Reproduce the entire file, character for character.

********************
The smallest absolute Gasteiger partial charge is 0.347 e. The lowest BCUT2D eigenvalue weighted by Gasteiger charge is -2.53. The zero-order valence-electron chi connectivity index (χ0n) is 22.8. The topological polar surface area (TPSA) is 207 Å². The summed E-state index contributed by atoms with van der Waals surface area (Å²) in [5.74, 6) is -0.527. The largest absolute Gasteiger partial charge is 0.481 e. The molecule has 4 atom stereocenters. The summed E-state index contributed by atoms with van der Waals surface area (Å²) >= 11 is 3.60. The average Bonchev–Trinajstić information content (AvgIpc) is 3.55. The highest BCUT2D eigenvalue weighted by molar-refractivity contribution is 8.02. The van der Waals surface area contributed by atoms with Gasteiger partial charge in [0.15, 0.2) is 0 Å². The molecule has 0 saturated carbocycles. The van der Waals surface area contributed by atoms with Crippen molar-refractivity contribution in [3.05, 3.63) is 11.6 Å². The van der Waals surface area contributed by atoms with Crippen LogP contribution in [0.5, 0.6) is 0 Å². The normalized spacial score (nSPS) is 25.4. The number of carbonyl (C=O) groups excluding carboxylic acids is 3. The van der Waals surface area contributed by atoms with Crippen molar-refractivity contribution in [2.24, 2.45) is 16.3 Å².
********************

The smallest absolute Gasteiger partial charge is 0.347 e. The lowest BCUT2D eigenvalue weighted by Gasteiger charge is -2.53. The zero-order valence-electron chi connectivity index (χ0n) is 22.8. The topological polar surface area (TPSA) is 207 Å². The summed E-state index contributed by atoms with van der Waals surface area (Å²) in [5.74, 6) is -0.527. The largest absolute Gasteiger partial charge is 0.481 e. The molecule has 4 atom stereocenters. The summed E-state index contributed by atoms with van der Waals surface area (Å²) >= 11 is 3.60. The average Bonchev–Trinajstić information content (AvgIpc) is 3.55. The highest BCUT2D eigenvalue weighted by molar-refractivity contribution is 8.02. The van der Waals surface area contributed by atoms with Gasteiger partial charge in [0.15, 0.2) is 0 Å². The molecule has 0 saturated carbocycles. The van der Waals surface area contributed by atoms with Crippen molar-refractivity contribution in [3.05, 3.63) is 11.6 Å². The van der Waals surface area contributed by atoms with Crippen LogP contribution in [0.5, 0.6) is 0 Å². The normalized spacial score (nSPS) is 25.4. The number of carbonyl (C=O) groups excluding carboxylic acids is 3. The van der Waals surface area contributed by atoms with Crippen molar-refractivity contribution in [2.24, 2.45) is 16.3 Å².